Another instance of cooperation between the private sector and the government-backed SIDF is the rise of the Saudi Cable Company (SCC). SCC is one of the largest private industrial conglomerates in the Kingdom as well as being the tenth-largest cable manufacturer in the world. When its five founding members established SCC in the late 1970s, they began with 3.5 million riyals (0.93 million dollars) in capital and the goal of bringing light and sound to all corners of the Kingdom. SIDF's financial support made it possible for SCC's manufacturing plant to produce 6,000 tons of electrical cable its first year. After winning several other lucrative contracts and building the company into a strong industry player, SCC, at the urging of SIDF, became a joint- stock company in 1988. It now has more than 1,000 shareholders from the Kingdom and other Gulf Cooperation Council (GCC) countries and has expanded beyond Saudi Arabia, exporting its fiber-optic and telephone cables throughout the Middle East, Western Europe and Africa. Today SCC is a billion-riyal conglomerate of four companies operated under the umbrella of the Saudi Cable Company Group.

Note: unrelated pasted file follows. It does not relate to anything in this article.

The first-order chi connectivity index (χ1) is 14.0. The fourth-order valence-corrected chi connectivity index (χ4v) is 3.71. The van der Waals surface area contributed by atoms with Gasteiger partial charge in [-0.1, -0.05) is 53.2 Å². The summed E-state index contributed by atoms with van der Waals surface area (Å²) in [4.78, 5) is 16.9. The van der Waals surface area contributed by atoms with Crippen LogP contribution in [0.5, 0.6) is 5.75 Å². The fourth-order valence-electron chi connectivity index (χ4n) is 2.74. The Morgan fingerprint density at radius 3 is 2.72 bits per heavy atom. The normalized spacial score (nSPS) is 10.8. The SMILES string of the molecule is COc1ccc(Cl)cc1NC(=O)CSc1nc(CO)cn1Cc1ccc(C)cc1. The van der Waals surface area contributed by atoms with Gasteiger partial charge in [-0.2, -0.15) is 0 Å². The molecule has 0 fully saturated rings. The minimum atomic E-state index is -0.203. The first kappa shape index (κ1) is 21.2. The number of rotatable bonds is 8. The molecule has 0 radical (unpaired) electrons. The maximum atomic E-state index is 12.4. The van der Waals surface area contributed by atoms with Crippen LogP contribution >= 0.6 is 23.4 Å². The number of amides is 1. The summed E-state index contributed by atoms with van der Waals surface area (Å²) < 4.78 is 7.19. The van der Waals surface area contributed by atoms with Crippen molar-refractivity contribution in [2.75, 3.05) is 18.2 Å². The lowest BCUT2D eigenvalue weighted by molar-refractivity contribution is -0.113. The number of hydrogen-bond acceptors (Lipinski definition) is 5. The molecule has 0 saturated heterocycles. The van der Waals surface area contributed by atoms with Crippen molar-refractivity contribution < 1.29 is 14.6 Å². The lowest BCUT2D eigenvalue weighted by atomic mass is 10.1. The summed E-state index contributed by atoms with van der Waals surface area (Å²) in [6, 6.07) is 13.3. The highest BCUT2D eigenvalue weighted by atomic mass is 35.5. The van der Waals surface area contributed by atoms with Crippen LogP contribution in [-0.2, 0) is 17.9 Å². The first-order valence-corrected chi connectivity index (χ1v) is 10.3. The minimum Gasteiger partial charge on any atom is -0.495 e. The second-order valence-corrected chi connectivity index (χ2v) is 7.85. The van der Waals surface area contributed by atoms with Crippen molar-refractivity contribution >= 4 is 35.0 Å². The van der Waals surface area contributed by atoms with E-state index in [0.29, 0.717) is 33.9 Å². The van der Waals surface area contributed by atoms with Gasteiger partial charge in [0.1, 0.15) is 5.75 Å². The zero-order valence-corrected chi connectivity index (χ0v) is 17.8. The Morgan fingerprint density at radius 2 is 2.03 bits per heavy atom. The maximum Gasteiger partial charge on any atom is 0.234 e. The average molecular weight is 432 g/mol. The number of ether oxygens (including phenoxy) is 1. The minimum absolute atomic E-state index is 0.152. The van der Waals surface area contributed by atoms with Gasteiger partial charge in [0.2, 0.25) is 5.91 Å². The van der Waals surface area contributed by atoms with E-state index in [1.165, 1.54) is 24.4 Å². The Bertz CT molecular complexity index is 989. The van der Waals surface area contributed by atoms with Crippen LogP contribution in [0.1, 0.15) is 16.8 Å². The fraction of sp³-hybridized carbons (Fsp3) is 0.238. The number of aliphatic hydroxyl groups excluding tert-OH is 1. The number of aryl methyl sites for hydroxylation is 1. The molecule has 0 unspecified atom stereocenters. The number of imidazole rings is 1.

The Real Estate Development Fund, also established in 1974, offers interest- free loans repayable over 25 years to citizens and property developers. Through the beginning of 1996, the fund had extended 425,206 personal loans amounting to 111.7 billion riyals (29.79 billion dollars). These loans were used for the construction of more than half a million housing and thousands of commercial units across the Kingdom.